The American characters of Apocalypse Now are Captain Willard’s subpersonalities as he reacts to the psychotic experience of Vietnam. The most interesting of these, barring Colonel Kurtz himself, is Colonel Kilgore. Kilgore is a monster (even moreso than Kurtz) who represents the ideal of military form without function. The highest form of parody is a character that represents your opponent’s ideals so well that they feel drawn to identify with it despite the criticisms it illustrates. For example, I often hear conservative military guys say they love the first 20 minutes of Fullmetal Jacket but they hate the rest. In this way, Colonel Kilgore is the most cutting criticism of the modern military I’ve ever seen in a movie. He’s a picture of the perfect American soldier: masterful, fearless, and excelling in every virtue except that of accomplishing anything effective or useful.
This represents the first stage of Willard’s experience with army life, recognizing the clash between his indoctrination in gung-ho military culture and the conspicuous disinterest in actually winning the war. Indeed, Kilgore is only interested in riding the wave for the thrill and glory of it (hence the surfing metaphor), conquering territory at random and then conceding it back to the enemy, all sound and fury and blood and death and destruction.
“Someday this war’s gonna end.” That would be just fine with the boys on the boat. They weren’t looking for anything more than a way home. Trouble is, I’ve been back there, and I knew that it just didn’t exist anymore. If that’s how Kilgore fought the war, I began to wonder what they really had against Kurtz. It wasn’t just insanity and murder. There was enough of that to go around for everyone.
This will later contrast with Colonel Kurtz, a man of pure functional effectiveness without interest in form: “I watched a snail crawl along the edge of a straight razor. That’s my dream. That’s my nightmare. Crawling, slithering, along the edge of a straight razor, and surviving.”
The remaining characters are more easily summarized:
Clean: Willard’s youthful naivete
Chief: Willard’s military discipline
Chef: Willard’s civil decency
Lance: Willard’s childish innocence/conscience
As he gets deeper and deeper into the jungle, his youthful naivete dies in their first firefight, then his military dogmatism is killed in their encounter with pure, primitive savagery (though it tries to kill him first), and finally his civility is killed by Kurtz in the movie’s best scene.
I’ll explain why this is the best scene in part 3.
Other than Kilgore, Willard’s four companions and Kurtz, the only particular character worth mentioning is the grenadier who represents the moment Willard realizes there is no one running the war except the jungle itself, Conrad’s “heart of darkness”.
The jungle is the pure, unleashed libido as described by Jung, which accepts no guidance except from the monstrous Shadow.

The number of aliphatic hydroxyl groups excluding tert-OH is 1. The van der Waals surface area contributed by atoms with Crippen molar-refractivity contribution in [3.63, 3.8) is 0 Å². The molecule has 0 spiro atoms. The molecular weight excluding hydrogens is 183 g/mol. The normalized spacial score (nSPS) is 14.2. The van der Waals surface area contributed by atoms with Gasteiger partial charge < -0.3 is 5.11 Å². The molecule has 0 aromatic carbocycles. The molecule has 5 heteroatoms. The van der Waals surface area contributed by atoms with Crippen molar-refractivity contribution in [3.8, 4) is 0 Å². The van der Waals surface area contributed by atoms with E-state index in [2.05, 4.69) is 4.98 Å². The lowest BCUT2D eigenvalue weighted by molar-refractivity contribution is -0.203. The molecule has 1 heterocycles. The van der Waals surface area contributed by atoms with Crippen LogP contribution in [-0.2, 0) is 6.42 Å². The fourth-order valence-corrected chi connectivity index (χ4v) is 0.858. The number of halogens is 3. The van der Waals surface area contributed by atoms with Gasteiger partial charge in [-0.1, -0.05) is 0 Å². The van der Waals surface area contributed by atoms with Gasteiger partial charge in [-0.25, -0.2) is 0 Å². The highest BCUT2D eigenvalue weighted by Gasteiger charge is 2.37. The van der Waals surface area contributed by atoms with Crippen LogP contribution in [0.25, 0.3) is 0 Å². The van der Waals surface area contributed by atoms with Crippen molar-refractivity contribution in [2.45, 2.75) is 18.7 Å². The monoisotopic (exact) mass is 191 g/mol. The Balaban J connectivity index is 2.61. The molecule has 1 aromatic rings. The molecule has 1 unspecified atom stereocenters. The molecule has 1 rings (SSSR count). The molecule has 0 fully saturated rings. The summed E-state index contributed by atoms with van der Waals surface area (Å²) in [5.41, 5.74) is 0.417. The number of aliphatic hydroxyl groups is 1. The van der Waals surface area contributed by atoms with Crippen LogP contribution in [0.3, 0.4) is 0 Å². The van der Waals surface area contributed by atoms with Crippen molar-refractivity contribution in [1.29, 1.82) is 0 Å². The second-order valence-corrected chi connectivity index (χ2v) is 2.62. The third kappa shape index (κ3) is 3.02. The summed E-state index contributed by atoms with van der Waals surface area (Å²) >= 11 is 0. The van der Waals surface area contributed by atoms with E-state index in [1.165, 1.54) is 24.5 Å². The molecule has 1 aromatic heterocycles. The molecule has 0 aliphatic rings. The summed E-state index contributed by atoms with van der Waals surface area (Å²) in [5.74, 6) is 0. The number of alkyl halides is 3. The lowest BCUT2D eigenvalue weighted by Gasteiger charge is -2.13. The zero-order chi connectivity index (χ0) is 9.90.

This had not been brought about by a speculative, completely sophisticated philosophy, but by an elementary need in the mass of people vegetating in spiritual darkness. The profoundest necessities had evidently driven them towards that, since humanity did not thrive in a state of dissoluteness. 34 The meaning of those cults I speak of Christianity and Mithracism is clear; it is a moral restraint of animal impulses. 35 The dynamic appearance of both religions betrays something of that enormous feeling of redemption which animated the first disciples and which we today scarcely know how to appreciate, for these old truths are empty to us. Most certainly we should still understand it, had our customs even a breath of ancient brutality, for we can hardly realize in this day the whirlwinds of the unchained libido which roared through the ancient Rome of the Caesars. The civilized man of the present day seems very far removed from that.
Psychology of the Unconscious
As such, the only soldiers who can accomplish anything are those who become experts in listening to their own animal instincts, which unanimously call for blood and horror for its own sake, and by unleashing their own savagery gain an otherworldly precognition about the forces guiding their friends and enemies in wartime.
I’ll make a final note of the Playboy Playmates show, which represents Willard’s realization of what the war is, in general. It’s conceived as merely a rowdy party, meant to “let off a little steam” for a bunch of half-crazed young men contending with extreme emotions that, back in the civilization they were yanked from, they never truly had to control before. It turns into a complete shitshow as their unleashed ids become too strong to manage, and they storm the stage in a fit of libido.
The departure of the helicopter is a nice metaphor for the generals, elites, and other chickenhawk cheerleaders defecting from the shitshow they unleashed at the first sign of real trouble.